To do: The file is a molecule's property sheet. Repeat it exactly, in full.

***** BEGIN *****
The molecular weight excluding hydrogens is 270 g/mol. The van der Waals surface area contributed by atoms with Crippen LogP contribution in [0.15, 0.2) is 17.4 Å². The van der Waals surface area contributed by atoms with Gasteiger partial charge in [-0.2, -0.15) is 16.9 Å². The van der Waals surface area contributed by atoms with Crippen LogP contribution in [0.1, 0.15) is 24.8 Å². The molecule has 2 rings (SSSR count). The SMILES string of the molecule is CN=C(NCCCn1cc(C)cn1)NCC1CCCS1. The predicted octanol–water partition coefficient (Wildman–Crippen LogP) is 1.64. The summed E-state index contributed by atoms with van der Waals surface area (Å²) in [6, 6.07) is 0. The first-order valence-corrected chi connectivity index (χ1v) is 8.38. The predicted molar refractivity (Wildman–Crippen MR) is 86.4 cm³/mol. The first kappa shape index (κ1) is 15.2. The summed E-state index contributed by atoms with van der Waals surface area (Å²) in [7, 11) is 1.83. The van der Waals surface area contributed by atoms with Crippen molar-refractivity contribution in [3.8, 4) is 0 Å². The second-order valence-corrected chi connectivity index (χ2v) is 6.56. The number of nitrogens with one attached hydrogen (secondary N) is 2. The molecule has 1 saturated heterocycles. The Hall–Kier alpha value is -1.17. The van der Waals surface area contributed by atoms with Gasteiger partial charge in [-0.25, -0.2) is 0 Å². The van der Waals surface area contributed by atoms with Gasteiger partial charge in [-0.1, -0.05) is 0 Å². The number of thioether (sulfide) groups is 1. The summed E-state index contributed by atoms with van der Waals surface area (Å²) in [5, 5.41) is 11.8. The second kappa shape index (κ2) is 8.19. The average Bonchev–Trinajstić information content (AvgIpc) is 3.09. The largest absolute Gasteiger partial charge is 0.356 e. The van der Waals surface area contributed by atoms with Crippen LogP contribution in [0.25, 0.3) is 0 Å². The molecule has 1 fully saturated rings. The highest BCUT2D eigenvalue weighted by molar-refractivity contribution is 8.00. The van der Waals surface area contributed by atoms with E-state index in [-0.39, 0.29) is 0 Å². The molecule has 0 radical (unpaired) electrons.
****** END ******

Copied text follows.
The molecular weight excluding hydrogens is 270 g/mol. The van der Waals surface area contributed by atoms with Crippen LogP contribution in [0.15, 0.2) is 17.4 Å². The van der Waals surface area contributed by atoms with Gasteiger partial charge in [-0.2, -0.15) is 16.9 Å². The van der Waals surface area contributed by atoms with Crippen LogP contribution in [0.1, 0.15) is 24.8 Å². The molecule has 2 rings (SSSR count). The SMILES string of the molecule is CN=C(NCCCn1cc(C)cn1)NCC1CCCS1. The predicted octanol–water partition coefficient (Wildman–Crippen LogP) is 1.64. The summed E-state index contributed by atoms with van der Waals surface area (Å²) in [6, 6.07) is 0. The first-order valence-corrected chi connectivity index (χ1v) is 8.38. The predicted molar refractivity (Wildman–Crippen MR) is 86.4 cm³/mol. The first kappa shape index (κ1) is 15.2. The summed E-state index contributed by atoms with van der Waals surface area (Å²) in [7, 11) is 1.83. The van der Waals surface area contributed by atoms with Crippen molar-refractivity contribution in [3.8, 4) is 0 Å². The second-order valence-corrected chi connectivity index (χ2v) is 6.56. The number of nitrogens with one attached hydrogen (secondary N) is 2. The molecule has 1 saturated heterocycles. The Hall–Kier alpha value is -1.17. The van der Waals surface area contributed by atoms with Gasteiger partial charge in [-0.25, -0.2) is 0 Å². The van der Waals surface area contributed by atoms with Gasteiger partial charge in [-0.1, -0.05) is 0 Å². The number of thioether (sulfide) groups is 1. The summed E-state index contributed by atoms with van der Waals surface area (Å²) in [5, 5.41) is 11.8. The second kappa shape index (κ2) is 8.19. The average Bonchev–Trinajstić information content (AvgIpc) is 3.09. The largest absolute Gasteiger partial charge is 0.356 e. The van der Waals surface area contributed by atoms with Crippen LogP contribution in [0.25, 0.3) is 0 Å². The molecule has 1 fully saturated rings. The highest BCUT2D eigenvalue weighted by molar-refractivity contribution is 8.00. The van der Waals surface area contributed by atoms with E-state index in [-0.39, 0.29) is 0 Å². The molecule has 0 radical (unpaired) electrons.